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The Solomon R. Guggenheim Museum in New York City

2. SUSTAINABILITY AND WELL-BEING

Have you ever walked into a hotel lobby, restaurant or office building and felt suddenly lifted? You couldn’t explain it, but something in that space connected with you.  Maybe it was the lighting or the sounds, the colors or the layout that moved you. Perhaps something about that space triggered a memory and instantly put your body at ease.  Such is the power of design.

Whether we realize it or not, we are always interacting with our environment, which can have positive or negative effects on our comfort, mood, and even our health. In addition to not being harmful to the environment or depleting natural resources, sustainable design principles also take into consideration occupant well-being and comfort.

People live inside buildings. Failure to pay attention to the quality of this interior space can significantly compromise the quality of the constructed building as well as the quality of life of its occupants. Great design shapes buildings around the needs and lives of their occupants.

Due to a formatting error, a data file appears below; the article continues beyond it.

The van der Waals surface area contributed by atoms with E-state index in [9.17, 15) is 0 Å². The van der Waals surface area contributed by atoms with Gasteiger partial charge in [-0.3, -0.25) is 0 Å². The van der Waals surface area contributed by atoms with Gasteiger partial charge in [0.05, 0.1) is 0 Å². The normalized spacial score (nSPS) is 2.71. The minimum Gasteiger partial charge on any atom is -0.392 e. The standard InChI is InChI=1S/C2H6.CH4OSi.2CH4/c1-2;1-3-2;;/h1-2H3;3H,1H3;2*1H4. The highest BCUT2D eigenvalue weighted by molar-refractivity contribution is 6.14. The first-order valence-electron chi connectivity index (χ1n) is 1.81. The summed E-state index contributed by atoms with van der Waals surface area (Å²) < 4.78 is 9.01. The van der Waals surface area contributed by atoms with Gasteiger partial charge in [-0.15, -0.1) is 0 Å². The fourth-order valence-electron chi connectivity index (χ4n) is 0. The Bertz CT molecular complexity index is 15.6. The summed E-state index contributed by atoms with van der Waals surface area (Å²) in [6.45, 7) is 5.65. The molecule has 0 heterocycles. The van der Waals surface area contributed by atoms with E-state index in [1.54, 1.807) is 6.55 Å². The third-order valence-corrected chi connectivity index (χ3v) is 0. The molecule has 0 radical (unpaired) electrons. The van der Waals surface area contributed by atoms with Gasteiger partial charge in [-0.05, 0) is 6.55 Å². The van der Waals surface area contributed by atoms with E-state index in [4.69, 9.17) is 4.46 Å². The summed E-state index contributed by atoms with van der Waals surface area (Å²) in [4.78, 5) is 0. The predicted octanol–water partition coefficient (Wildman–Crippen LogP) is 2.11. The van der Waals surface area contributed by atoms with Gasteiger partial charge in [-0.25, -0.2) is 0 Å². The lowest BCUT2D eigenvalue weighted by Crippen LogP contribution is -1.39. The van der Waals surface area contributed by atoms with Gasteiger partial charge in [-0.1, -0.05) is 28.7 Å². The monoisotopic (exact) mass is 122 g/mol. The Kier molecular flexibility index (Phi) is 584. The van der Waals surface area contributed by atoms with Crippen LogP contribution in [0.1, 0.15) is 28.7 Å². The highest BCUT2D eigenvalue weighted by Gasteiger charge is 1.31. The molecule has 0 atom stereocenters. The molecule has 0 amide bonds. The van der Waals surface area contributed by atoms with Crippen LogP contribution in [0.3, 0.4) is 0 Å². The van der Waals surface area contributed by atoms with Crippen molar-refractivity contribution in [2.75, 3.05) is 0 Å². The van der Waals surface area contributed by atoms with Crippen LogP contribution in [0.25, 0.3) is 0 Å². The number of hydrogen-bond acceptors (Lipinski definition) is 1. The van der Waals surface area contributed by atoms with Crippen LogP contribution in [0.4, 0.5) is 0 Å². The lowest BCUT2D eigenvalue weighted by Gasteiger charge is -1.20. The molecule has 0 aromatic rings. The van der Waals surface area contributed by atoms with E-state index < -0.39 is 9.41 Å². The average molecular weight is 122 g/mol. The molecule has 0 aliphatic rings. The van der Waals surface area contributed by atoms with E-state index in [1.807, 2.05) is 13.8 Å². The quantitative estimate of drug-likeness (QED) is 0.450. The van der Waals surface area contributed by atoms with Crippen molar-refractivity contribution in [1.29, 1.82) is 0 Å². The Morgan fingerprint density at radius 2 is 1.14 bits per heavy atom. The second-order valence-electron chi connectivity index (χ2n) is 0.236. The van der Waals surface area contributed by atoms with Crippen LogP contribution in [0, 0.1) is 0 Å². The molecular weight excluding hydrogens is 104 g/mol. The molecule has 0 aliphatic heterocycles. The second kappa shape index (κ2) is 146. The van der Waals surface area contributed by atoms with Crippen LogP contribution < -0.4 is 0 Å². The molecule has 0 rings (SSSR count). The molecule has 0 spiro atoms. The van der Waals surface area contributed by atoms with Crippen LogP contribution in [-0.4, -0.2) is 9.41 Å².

Green design

The popularity of green or sustainable architecture has exploded in the last 25 years or so, with designers using eco-friendly building materials and construction practices as well as intangible elements such as light, air, heat and sound to minimize energy use and maximize occupant comfort and well-being.

Natural light, for example, can help hospital patients to recover, students to perform better at school and workers to be more productive at the office. Using daylighting techniques, architects and interior designers can save energy, increase the quality of the visual environment, reduce operating expenses and enhance the quality of life, performance and overall satisfaction of occupants.

Human well-being and comfort